During her junior year of high school, Pamela Paul ’93, the editor of the New York Times Book Review, began making note of every book she read—and never stopped. The result, a “Book of Books” that she nicknamed “Bob,” serves as the scaffolding and inspiration for My Life with Bob: Flawed Heroine Keeps Book of Books, Plot Ensues. It’s a memoir replete with travel adventures, turbulent romances, and insight into Paul’s literary loves and influences. She has written three other books—The Starter Marriage and the Future of Matrimony (2002), Pornified (2005), and Parenting, Inc. (2008)—and edited By the Book (2014) a collection of her author interviews for the Times.
What provoked you to turn your 2012 Times essay (“My Life with Bob”) into a full-fledged memoir?
The essay got a huge response—it was really heartwarming. The responses boiled down to two categories: One was, “I keep a Bob, too.” And it felt like this great sense of connection. And then a lot of people said, “I wish I had kept a Bob.” I thought I was this anomaly, and it turns out that I’m not.
What was the toughest writing challenge involved?
The first challenge was writing about myself. And the other was to write a book that was kind of about books, but where you didn’t have to have read any of the books. This is not a book of literary criticism. This book is about the area between the reader and the book—what that relationship is like and how books affect us, how they inspire us, or inform our lives, or change our lives.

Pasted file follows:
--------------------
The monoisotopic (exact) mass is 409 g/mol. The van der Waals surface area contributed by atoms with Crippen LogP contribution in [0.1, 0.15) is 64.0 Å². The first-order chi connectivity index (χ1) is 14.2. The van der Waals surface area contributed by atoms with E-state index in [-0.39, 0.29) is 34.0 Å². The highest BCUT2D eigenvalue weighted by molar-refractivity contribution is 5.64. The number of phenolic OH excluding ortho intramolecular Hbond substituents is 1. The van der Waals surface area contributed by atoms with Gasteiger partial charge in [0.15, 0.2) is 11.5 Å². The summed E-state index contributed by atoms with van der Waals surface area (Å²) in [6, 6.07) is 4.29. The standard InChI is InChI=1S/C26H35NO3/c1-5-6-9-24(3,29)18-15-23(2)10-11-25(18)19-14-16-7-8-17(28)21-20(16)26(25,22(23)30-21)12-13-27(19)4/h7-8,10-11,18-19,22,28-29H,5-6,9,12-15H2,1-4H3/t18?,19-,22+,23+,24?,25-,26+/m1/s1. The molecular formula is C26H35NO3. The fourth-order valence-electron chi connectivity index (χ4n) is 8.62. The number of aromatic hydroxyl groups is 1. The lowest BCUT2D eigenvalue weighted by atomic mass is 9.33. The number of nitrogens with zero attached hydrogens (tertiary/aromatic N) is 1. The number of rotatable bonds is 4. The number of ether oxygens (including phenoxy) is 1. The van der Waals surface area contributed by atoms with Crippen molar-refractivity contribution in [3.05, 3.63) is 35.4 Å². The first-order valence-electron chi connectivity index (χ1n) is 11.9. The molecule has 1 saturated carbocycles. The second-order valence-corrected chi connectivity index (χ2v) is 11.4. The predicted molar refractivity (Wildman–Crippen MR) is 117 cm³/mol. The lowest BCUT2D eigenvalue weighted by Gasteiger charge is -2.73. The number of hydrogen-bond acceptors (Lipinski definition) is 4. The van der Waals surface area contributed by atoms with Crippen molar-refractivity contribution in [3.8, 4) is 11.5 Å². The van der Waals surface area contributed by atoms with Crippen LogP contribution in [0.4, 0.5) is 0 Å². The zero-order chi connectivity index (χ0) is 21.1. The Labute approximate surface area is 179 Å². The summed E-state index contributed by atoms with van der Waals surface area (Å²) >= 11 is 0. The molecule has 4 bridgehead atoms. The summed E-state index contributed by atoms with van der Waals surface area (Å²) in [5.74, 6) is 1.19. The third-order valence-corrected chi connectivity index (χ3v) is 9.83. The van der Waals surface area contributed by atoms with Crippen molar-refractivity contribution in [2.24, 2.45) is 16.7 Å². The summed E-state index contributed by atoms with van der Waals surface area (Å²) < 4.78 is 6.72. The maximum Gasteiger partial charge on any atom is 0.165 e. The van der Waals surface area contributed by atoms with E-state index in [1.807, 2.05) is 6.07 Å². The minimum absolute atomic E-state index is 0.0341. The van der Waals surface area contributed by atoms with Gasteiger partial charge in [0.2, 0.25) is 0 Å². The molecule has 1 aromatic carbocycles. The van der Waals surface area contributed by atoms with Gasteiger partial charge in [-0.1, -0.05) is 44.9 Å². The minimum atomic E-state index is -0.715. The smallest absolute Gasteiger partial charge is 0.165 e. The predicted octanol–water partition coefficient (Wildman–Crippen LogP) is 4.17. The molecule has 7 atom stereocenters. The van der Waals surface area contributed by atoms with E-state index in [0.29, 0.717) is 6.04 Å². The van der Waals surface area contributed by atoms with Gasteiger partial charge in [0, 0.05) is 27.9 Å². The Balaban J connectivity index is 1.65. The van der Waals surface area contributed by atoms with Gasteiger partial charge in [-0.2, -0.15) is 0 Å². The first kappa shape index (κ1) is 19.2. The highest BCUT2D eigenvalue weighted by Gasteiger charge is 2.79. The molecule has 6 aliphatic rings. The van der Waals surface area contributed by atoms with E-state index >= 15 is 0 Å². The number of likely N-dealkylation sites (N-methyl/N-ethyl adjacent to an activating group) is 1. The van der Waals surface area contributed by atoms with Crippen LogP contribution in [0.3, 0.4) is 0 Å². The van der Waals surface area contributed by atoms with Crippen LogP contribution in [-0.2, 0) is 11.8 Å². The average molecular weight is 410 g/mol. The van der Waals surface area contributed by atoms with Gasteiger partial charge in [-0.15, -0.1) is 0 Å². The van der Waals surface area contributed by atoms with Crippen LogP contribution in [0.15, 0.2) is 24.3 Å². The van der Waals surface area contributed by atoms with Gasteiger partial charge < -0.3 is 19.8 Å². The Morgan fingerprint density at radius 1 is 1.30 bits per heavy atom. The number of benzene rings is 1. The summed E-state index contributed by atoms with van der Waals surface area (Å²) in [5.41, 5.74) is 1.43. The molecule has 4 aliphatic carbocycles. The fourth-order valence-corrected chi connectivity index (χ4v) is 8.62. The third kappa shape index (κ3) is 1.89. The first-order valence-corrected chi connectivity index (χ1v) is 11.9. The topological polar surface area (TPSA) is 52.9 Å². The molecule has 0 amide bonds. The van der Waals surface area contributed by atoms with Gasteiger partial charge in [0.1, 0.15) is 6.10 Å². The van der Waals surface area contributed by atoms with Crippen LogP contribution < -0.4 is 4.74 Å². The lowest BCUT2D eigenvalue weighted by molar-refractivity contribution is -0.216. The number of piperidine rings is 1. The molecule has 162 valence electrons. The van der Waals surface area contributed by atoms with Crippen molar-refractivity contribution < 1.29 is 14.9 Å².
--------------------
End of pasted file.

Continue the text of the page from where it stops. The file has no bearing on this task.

In writing about your first marriage, you note that one danger signal was that you and your husband read books in different ways—you for challenge, he for confirmation.
That chapter is a metaphor for a relationship—which is that a couple never exists in total isolation, and the real world still exists around them. And the idea of disagreeing about what you’ve read is really about having very different views of the world.
How has having reading be your work changed your relationship to books?
The one thing that I have tried to maintain in my work is the ability to continue to read for pleasure. When I get home, reading is for me. It does mean that I don’t get to watch a lot of movies, and I barely get to see TV. It requires certain sacrifices.
Do you still think of books as “a safe way to go off the rails?”
Not in the same way as when I was younger, but for me books are a way to inhabit a world that I wouldn’t have otherwise had access to. It’s about being able to experience what it was like growing up African American in Brooklyn in the ’70s, or what it’s like to be an immigrant. That’s what I get from reading—being able to live a teeny, teeny sliver of those lifetimes.